A major concern expressed was the growing divisions between rich and poor, both within and between countries. Reasons cited were the impact of evolving technologies, changing employer practices, growth in numbers of self-employed and all contributing to the ‘squeezed middle’ ie less employment in mid-level skills, some moving into the high skill-earnings band, but more moving down to lower-wage, service and support jobs. No solutions were apparent - how do these observed changes in employment relate to the fast increasing higher education participation rate seen across much of the world?
A positive impact identified was the potential offered through new technologies, to deliver education to disadvantaged communities, including in more remote locations – and at lower unit costs.
The Student Forum offered excellent examples of the importance of inter-cultural competencies. Communication skills were seen as vital, growing networks (virtual and face to face) provided an important means to ensure that ‘digitised students’ might relate appropriately to the analogue world; they all reported valuing their time as a student in an international community, including to build their own networks for future advantage.
A frequent criticism was that UK universities, who all claim to have ‘internationalisation’ as a top priority, were generally poor at capitalising on the tremendous opportunity through many different cultures on their campuses. Programmes were referred to as often being ‘Anglo-centric’. The concern was not that UK students needed to be more welcoming, but that universities needed to improve their long-term international impact, including as facilitators of longer term international networks, with their students playing a central role.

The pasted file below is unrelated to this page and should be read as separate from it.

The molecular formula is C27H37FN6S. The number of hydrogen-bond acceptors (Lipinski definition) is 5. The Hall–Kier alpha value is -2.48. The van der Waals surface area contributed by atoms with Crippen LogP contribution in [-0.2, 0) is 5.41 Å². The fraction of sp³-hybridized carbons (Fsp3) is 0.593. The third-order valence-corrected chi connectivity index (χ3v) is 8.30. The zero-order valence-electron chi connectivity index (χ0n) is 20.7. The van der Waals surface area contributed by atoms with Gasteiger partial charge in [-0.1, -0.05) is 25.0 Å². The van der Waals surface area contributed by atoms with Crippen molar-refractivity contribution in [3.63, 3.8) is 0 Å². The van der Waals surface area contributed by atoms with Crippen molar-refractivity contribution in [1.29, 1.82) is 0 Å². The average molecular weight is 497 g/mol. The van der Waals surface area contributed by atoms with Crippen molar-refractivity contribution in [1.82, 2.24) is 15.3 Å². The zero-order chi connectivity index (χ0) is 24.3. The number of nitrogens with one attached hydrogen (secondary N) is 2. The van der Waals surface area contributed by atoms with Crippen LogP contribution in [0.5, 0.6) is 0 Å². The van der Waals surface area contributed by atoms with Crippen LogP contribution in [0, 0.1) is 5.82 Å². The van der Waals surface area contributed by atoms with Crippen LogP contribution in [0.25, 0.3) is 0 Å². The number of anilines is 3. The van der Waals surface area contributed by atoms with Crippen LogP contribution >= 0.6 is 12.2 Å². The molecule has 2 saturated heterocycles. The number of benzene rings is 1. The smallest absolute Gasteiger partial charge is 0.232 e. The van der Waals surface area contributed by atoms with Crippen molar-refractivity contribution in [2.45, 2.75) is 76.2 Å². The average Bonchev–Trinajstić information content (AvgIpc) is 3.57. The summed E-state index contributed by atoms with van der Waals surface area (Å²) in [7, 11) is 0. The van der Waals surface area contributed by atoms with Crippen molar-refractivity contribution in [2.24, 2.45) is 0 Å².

Do we need history graduates? The evening reception in Parliament offered some answers, as students were provided practical examples of how an understanding of history might enhance critical thinking, analysis, judgement and problem solving.
Dr Neil Kemp OBE, Convenor of the Autumn Conference
Download the Conference Programme and Speakers' Profiles HERE
Speakers' Presentation are listed below:
Ian Ashman, President Association of Colleges and Principal, Hackney Downs College
Sue Bennett, University of Warwick and Vice-President Association of Graduate Career Advisory Services
Professor Kerstin Mey, Pro Vice Chancellor, University of Westminster
Dr Bob Gilworth, Director of The Careers Group at the University of London, and Director of Research for the Association of Graduate Careers Advisory Services (AGCAS)
We are grateful to our Conference Partner - University of London International Programmes
and our sponsors - London Metropolitan University | University of Warwick | Southampton Solent University | University of East London | University of Bristol | Chevening Scholarship | UK Council for International Student Affairs | Queen Mary University of London | Portsmouth University | Association of Commonwealth Universities